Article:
Use this URL to cite or link to this record in EThOS: https://ethos.bl.uk/OrderDetails.do?uin=uk.bl.ethos.311436
Title: Thermological studies in rehabilitation and rheumatology using computerised infrared imaging
Author: Ammer, Kurt
ISNI:       0000 0001 3419 7049
Awarding Body: University of Glamorgan
Current Institution: University of South Wales
Date of Award: 2000
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Abstract:
This overview reports 31 studies, which have been performed by the author since 1989 to define the diagnostic value of thermometry and infrared imaging in rehabilitation and rheumatology. Some investigations were designed to characterise either treatment modalities, to clarify the role of temperature measurements as a method for follow-up or treatment monitoring in certain diseases. Thermal imaging has an important impact in assisting the diagnosis of many diseases. A relationship between temperature and clinical signs was established in the following disorders: epicondylitis (correlation of hot spots with pain provocated by firm pressure or resisted movement, and pressure threshold), complex regional pain syndrome (elevated temperature is paralleled by swelling and pain, temperature elevation of the hand after radius fracture after plaster removal predicts typical X-ray changes), thoracic outlet syndrome (high correlation of the region of paresthesia and low temperature readings), muscular inactivity, acute stage of Herpes zoster and Raynaud's phenomenon. Thermal imaging is of little value for the assessment of disability in patients with knee pain and of questionable value in patients with carpal tunnel syndrome or fibromyalgia. Painful tendon insertions or acupuncture points on the auricle cannot be detected by thermal imaging. Temperature signs in epicondylitis, complex regional pain syndrome and thoracic outlet can be successfully used for treatment monitoring. This might be also the case in radiotherapy of malignant breast disease. Infrared thermography, performed immediately after physical exercise can help to identify activated muscles. The value of thermal imaging for monitoring patients with lymphedema remains questionable. Temperature signs in epicondylitis, complex regional pain syndrome and thoracic outlet can be successfully used for treatment monitoring. This might be also the case in radiotherapy of malignant breast disease. Infrared thermography, performed immediately after physical exercise can help to identify activated muscles. The value of thermal imaging for monitoring patients with lymphedema remains questionable. On the other hand as a result of these studies, it became quite clear that the heat regulatory system is connected with other regulation systems of the body. Many of these influence the perfusion of vessels, which can result in temperature changes on the surface. In addition to the circulation system, pain and muscle function are the most important links to temperature regulation. Therefore any change or therapeutic modification of these systems might be seen on thermal images.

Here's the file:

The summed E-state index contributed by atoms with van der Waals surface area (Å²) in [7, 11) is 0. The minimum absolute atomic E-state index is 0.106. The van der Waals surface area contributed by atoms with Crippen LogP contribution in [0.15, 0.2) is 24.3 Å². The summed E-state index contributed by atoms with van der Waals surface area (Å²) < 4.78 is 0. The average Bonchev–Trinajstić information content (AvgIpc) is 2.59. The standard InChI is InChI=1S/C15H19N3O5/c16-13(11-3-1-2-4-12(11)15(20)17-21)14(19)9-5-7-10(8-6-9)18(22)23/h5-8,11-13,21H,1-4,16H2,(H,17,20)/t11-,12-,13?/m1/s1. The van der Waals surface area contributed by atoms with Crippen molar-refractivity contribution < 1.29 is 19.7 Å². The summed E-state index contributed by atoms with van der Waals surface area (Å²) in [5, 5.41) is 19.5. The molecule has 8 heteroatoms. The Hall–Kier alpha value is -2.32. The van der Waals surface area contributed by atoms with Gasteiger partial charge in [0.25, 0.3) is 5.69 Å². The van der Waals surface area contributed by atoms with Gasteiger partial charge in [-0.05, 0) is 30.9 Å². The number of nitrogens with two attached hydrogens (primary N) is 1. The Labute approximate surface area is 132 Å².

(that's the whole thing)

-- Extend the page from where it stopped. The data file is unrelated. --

Supervisor: Not available Sponsor: Not available
Qualification Name: Thesis (Ph.D.) Qualification Level: Doctoral
EThOS ID: uk.bl.ethos.311436  DOI: Not available
Keywords: Diagnostic; Thermoregulation; Cryotherapy
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